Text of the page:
Meanwhile, this important terrain of struggle faces a clever political countermove, as the US coopts the language of national self-protection, using it to mean the defense of American laws on child labour and the environment against ‘international’ interference. This turns a national resistance to neo-liberalism into a defence of America’s ‘human rights’ universalism, and thus empties this particular struggle of its anti-imperialist content. In another twist, these struggles for sovereignty can be conflated with Iraqi-style resistance—ie, interpreted as the struggle for the right to produce atomic weapons (which another strand of US ‘universalism’ now restricts to the ‘great powers’). In all these situations, we see the discursive struggle between the claims of the particular and those of the universal—confirming Chatterjee’s identification of the fundamental contradiction of the nationalist position: the attempt to universalize a particularity. It should be understood that this critique does not entail an endorsement of universalism, for in the latter we have seen the United States in fact defending its own specific national interest. The opposition between universal and particular is rather embedded as a contradiction within the existing historical situation of nation-states inside a global system. And this is, perhaps, the deeper, philosophical reason why the struggle against globalization, though it may partially be fought on national terrain, cannot be successfully prosecuted to a conclusion in completely national or nationalist terms—even though nationalist passion, in my Gaullist sense, may be an indispensable driving force.
What, then, of political resistance at the cultural level, which includes in one way or another a defence of ‘our way of life’? This can be a powerful negative programme: it ensures the articulation and foregrounding of all the visible and invisible forms of cultural imperialism; it allows an enemy to be identified, destructive forces to be seen. In the displacement of national literature by international or American bestsellers, in the collapse of a national film industry under the weight of Hollywood, of national television flooded by US imports, in the closing down of local cafés and restaurants as the fast-food giants move in, the deeper and more intangible effects of globalization on daily life can first and most dramatically be seen.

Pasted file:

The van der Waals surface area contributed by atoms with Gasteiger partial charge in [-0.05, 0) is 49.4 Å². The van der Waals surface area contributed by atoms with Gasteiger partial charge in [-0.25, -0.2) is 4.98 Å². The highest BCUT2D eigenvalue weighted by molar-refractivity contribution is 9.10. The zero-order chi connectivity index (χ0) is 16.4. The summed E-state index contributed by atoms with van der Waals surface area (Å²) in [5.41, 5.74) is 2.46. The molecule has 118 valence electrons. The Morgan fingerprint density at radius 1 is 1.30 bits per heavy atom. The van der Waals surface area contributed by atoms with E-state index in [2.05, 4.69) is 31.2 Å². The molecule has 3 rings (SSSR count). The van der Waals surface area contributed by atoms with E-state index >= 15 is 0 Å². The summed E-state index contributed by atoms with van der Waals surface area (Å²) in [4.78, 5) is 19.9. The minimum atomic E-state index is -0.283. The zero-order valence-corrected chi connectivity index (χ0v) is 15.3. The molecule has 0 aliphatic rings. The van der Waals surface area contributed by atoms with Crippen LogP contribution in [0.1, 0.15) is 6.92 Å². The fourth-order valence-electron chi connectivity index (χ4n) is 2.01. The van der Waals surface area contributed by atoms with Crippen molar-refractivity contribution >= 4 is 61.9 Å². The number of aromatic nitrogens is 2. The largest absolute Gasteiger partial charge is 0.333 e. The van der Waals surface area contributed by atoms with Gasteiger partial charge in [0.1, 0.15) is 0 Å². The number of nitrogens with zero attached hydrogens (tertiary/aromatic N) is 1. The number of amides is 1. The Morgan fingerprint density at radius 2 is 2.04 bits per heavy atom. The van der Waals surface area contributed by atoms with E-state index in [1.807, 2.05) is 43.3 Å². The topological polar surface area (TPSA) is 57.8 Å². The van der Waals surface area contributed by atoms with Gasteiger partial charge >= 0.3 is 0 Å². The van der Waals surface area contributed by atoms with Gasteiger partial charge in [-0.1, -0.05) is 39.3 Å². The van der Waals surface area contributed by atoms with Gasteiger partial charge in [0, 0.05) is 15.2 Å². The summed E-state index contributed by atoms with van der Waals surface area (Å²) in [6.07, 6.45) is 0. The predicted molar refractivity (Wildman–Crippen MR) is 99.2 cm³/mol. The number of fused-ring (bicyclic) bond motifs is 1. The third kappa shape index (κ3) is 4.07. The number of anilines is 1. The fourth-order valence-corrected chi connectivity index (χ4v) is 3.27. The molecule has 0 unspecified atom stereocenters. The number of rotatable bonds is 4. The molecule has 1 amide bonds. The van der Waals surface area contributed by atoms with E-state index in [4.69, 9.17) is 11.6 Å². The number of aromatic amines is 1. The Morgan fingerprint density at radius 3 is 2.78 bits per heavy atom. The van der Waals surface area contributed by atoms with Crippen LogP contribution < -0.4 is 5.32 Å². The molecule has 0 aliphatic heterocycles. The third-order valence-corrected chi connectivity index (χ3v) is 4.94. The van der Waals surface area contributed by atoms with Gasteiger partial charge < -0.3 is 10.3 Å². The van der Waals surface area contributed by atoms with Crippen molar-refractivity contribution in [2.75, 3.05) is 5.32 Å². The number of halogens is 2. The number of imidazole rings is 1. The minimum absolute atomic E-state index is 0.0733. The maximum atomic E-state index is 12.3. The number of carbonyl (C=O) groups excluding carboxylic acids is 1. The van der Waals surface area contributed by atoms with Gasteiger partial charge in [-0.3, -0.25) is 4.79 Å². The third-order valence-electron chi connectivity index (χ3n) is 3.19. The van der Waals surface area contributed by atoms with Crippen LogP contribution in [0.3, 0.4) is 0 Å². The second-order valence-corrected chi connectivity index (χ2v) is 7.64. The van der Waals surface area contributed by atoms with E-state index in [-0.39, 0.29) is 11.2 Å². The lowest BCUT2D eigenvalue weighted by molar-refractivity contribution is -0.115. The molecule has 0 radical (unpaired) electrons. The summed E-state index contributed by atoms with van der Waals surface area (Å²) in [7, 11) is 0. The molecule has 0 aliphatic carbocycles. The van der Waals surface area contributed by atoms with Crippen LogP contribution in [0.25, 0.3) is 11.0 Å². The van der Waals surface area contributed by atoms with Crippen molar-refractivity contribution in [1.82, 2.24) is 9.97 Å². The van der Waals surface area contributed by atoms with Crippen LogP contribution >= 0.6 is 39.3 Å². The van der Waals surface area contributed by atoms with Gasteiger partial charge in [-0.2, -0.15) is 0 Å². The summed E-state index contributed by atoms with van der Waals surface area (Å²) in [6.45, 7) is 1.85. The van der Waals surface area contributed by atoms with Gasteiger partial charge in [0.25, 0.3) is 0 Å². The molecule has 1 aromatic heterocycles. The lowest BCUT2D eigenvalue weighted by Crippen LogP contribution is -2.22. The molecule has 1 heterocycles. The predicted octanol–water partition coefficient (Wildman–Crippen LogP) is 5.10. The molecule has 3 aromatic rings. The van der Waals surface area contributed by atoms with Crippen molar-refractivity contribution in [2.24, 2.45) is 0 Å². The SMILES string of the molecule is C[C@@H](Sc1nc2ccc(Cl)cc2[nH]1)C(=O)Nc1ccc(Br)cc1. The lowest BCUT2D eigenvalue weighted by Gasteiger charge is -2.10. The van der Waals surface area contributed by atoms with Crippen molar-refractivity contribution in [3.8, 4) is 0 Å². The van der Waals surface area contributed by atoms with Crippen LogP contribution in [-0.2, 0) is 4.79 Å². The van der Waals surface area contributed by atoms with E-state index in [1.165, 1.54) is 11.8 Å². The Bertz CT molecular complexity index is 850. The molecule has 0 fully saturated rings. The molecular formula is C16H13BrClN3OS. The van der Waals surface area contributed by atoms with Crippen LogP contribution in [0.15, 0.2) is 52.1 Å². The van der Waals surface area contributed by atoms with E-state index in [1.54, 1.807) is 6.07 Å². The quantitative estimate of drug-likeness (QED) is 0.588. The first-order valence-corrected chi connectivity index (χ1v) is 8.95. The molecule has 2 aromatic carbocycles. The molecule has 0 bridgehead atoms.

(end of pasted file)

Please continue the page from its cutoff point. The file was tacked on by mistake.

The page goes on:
But the problem is that the thus threatened ‘daily life’ itself is far more difficult to represent: so that while its disaggregation can be made visible and tangible, the positive substance of what is being defended tends to reduce itself to anthropological tics and oddities, many of which can be reduced to this or that religious tradition (and it is the very notion of ‘tradition’ that I wish to call into question here). This returns us to something like a Huntingtonian world politics; with the proviso that the only ‘religion’ or ‘religious tradition’ which does seem to show the energy of a resistance to globalization and Westernization (‘Westoxification’, the Iranians call it) is—predictably enough—Islam. After the disappearance of the international Communist movement it would seem that, on the world stage, only certain currents within Islam—generally characterized as ‘fundamentalist’—really position themselves in programmatic opposition to Western culture, or certainly to Western ‘cultural imperialism’.
It is equally obvious, however, that these forces can no longer constitute, as Islam may have done in its earliest days, a genuinely universalistic opposition; a weakness that becomes even clearer if we pass from the domain of culture to that of economics itself. If it is, in reality, capitalism that is the motor force behind the destructive forms of globalization, then it must be in their capacity to neutralize or transform this particular mode of exploitation that one can best test these various forms of resistance to the West. The critique of usury will clearly not be of much help unless it is extrapolated, in Ali Shariati’s fashion, into a thoroughgoing repudiation of finance capitalism as such; while the traditional Islamic denunciations of the exploitation of local mineral wealth and of local labour by multinational corporations still position us within the limits of an older, anti-imperialist nationalism, ill-equipped to match the tremendous invasive force of the new, globalized capital, transformed beyond all recognition from what it was forty years ago.